Sahiras II met his death while attempting to ward off an invasion by the Sassanian King of Nimroz into Kirman. He was portrayed as a valiant king who battled till death despite much of his forces deserting the battle; Makran and other unknown territories were lost in the conflict.[2][14][13]

Rai Sahasi II

Under his regime, the kingdom exhibited socioeconomic prosperity; Sahasi II is praised as a benevolent ruler who chose to abide by his counsel.[13] He was married to Sohman Devi.[12]

During his regime, Chach, a poor learned Brahmin was inducted under minister/chamberlain Ram in the epistolary office. He impressed Sahasi II with his expertise and rose through the ranks quickly, eventually becoming his personal secretary after Ram's death.[12][13] As Chach gained access to the interiors of palace, Devi became enamored of him and proposed for marriage but met with Chach's rejection; Chachnama explains that he did not wish to incur the King's wrath and swerve further away from the scriptural ideals of a Brahminic life.[12][13] Yet, Chach accepted her request for providing company and their relationship blossomed.[12] Sahasi II, ignorant of Chach's ways, continued to let him gain unprecedented control in the affairs of the state until his natural death.[12]

Usurpation

On Sahasi II's death, Devi proposed that Chach usurp the throne.[12] Chach conceded to Devi's plan, albeit unwillingly, and the news of Sahasi II's death was withheld from public; in the meanwhile, the familial claimants to the throne were incited against each other in a fatal internecine warfare.[12][g] Then Devi proclaimed that Sahasi II, though recovering, was unable to hold court and had appointed Chach as the caretaker ruler for his lifetime.[12][13] The elites were lured into supporting the coverup and Chach ruled as the de-facto King for about six months.[13]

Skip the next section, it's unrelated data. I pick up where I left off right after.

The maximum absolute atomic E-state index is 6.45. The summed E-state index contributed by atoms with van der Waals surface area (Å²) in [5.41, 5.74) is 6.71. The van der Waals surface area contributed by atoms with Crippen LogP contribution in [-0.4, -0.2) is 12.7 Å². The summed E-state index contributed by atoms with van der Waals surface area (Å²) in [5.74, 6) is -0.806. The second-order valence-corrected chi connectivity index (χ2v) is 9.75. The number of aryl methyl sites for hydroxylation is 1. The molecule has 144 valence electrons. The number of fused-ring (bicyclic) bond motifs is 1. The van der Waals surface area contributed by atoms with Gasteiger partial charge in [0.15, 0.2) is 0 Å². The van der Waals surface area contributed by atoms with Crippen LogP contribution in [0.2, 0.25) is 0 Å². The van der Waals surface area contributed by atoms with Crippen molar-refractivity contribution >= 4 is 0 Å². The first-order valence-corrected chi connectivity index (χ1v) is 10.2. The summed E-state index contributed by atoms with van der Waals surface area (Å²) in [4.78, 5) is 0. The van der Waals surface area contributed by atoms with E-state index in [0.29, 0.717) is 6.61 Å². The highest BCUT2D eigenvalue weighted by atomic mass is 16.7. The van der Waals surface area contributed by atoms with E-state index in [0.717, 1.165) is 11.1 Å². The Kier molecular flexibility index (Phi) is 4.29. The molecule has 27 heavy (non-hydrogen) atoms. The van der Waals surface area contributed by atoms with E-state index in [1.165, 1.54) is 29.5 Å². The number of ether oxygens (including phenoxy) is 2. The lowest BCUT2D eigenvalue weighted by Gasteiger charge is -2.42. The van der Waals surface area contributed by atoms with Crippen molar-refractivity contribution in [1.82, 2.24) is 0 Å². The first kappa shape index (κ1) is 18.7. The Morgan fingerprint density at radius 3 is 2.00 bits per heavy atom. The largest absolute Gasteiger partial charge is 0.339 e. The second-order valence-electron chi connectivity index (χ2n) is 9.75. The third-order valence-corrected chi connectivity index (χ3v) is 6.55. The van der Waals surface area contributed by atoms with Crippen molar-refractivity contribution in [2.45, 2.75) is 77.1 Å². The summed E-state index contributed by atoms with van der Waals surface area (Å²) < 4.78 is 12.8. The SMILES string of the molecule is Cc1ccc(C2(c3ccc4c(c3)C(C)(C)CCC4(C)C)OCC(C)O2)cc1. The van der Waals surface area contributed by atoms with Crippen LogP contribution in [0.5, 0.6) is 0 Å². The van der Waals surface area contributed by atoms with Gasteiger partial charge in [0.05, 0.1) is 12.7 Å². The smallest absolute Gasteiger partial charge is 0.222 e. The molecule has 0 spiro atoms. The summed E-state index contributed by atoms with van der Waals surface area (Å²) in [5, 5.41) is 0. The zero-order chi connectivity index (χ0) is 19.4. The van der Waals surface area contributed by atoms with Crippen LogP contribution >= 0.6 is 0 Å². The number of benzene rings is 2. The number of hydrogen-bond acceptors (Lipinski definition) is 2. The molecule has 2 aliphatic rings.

However, the news of the King's death somehow made way to Sahasi II's brother—Rai Mahrit, then ruler of Chittor—who claimed the throne and mounted a military offensive against Chach.[12][13] Chachnama notes Chach to have been ambiguous about the morality of taking on a legitimate successor before being coaxed by Devi, who shamed his masculinity.[2][12] After securing an unanticipated victory,[h] Chach commissioned triumphal arches and held public feasts; soon, Devi had him declared as the heir to the throne, being a man of unsurmountable intellect and bravery, and would marry him with the approval of the court.[2][12][13]

Thus the Brahman dynasty was established, in what is portrayed in Chachnama, as the intrigues of a femme fatale working in conjunction with a willing-yet-ethical apprentice.[2][12] Chach would later have to subdue protracted resistance from Bachhera, a relative of Sahasi II and the governor (or vassal) of Multan province.[13]

Imperial houseRai Dynasty Preceded bySassanian dynasty Monarchy 489–632 Succeeded byBrahman dynasty